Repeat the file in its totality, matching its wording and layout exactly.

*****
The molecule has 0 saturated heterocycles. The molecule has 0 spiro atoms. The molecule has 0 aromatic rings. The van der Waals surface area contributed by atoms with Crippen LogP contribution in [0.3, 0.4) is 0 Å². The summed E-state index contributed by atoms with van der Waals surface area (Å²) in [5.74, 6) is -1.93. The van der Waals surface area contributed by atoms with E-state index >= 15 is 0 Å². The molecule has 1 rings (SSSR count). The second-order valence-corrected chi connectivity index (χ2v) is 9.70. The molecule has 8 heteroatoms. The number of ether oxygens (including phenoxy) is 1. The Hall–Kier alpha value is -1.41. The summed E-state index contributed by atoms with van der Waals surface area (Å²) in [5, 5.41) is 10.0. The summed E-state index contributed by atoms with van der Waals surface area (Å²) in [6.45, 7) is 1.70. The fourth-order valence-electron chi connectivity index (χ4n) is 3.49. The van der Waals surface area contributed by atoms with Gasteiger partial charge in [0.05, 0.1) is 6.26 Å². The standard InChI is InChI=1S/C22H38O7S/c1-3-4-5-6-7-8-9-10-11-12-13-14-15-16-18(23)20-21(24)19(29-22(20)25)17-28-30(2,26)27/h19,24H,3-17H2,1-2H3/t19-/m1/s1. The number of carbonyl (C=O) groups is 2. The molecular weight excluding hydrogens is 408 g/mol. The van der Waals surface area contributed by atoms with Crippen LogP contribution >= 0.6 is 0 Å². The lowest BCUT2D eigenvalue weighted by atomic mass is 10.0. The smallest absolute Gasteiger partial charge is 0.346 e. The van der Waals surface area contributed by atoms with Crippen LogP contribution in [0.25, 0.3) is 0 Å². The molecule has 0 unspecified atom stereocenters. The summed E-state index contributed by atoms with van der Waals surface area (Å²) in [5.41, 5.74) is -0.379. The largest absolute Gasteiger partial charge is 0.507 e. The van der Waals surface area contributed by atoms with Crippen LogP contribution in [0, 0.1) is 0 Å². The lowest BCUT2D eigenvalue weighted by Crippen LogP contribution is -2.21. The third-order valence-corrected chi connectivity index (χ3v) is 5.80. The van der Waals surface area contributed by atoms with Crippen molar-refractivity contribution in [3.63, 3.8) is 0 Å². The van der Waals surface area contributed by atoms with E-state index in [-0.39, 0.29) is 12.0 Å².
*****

The molecule has 0 saturated heterocycles. The molecule has 0 spiro atoms. The molecule has 0 aromatic rings. The van der Waals surface area contributed by atoms with Crippen LogP contribution in [0.3, 0.4) is 0 Å². The summed E-state index contributed by atoms with van der Waals surface area (Å²) in [5.74, 6) is -1.93. The van der Waals surface area contributed by atoms with E-state index >= 15 is 0 Å². The molecule has 1 rings (SSSR count). The second-order valence-corrected chi connectivity index (χ2v) is 9.70. The molecule has 8 heteroatoms. The number of ether oxygens (including phenoxy) is 1. The Hall–Kier alpha value is -1.41. The summed E-state index contributed by atoms with van der Waals surface area (Å²) in [5, 5.41) is 10.0. The summed E-state index contributed by atoms with van der Waals surface area (Å²) in [6.45, 7) is 1.70. The fourth-order valence-electron chi connectivity index (χ4n) is 3.49. The van der Waals surface area contributed by atoms with Gasteiger partial charge in [0.05, 0.1) is 6.26 Å². The standard InChI is InChI=1S/C22H38O7S/c1-3-4-5-6-7-8-9-10-11-12-13-14-15-16-18(23)20-21(24)19(29-22(20)25)17-28-30(2,26)27/h19,24H,3-17H2,1-2H3/t19-/m1/s1. The number of carbonyl (C=O) groups is 2. The molecular weight excluding hydrogens is 408 g/mol. The van der Waals surface area contributed by atoms with Crippen LogP contribution >= 0.6 is 0 Å². The lowest BCUT2D eigenvalue weighted by atomic mass is 10.0. The smallest absolute Gasteiger partial charge is 0.346 e. The van der Waals surface area contributed by atoms with Crippen LogP contribution in [0.25, 0.3) is 0 Å². The molecule has 0 unspecified atom stereocenters. The summed E-state index contributed by atoms with van der Waals surface area (Å²) in [5.41, 5.74) is -0.379. The largest absolute Gasteiger partial charge is 0.507 e. The van der Waals surface area contributed by atoms with Crippen LogP contribution in [0, 0.1) is 0 Å². The lowest BCUT2D eigenvalue weighted by Crippen LogP contribution is -2.21. The third-order valence-corrected chi connectivity index (χ3v) is 5.80. The van der Waals surface area contributed by atoms with Crippen molar-refractivity contribution in [3.63, 3.8) is 0 Å². The van der Waals surface area contributed by atoms with E-state index in [-0.39, 0.29) is 12.0 Å².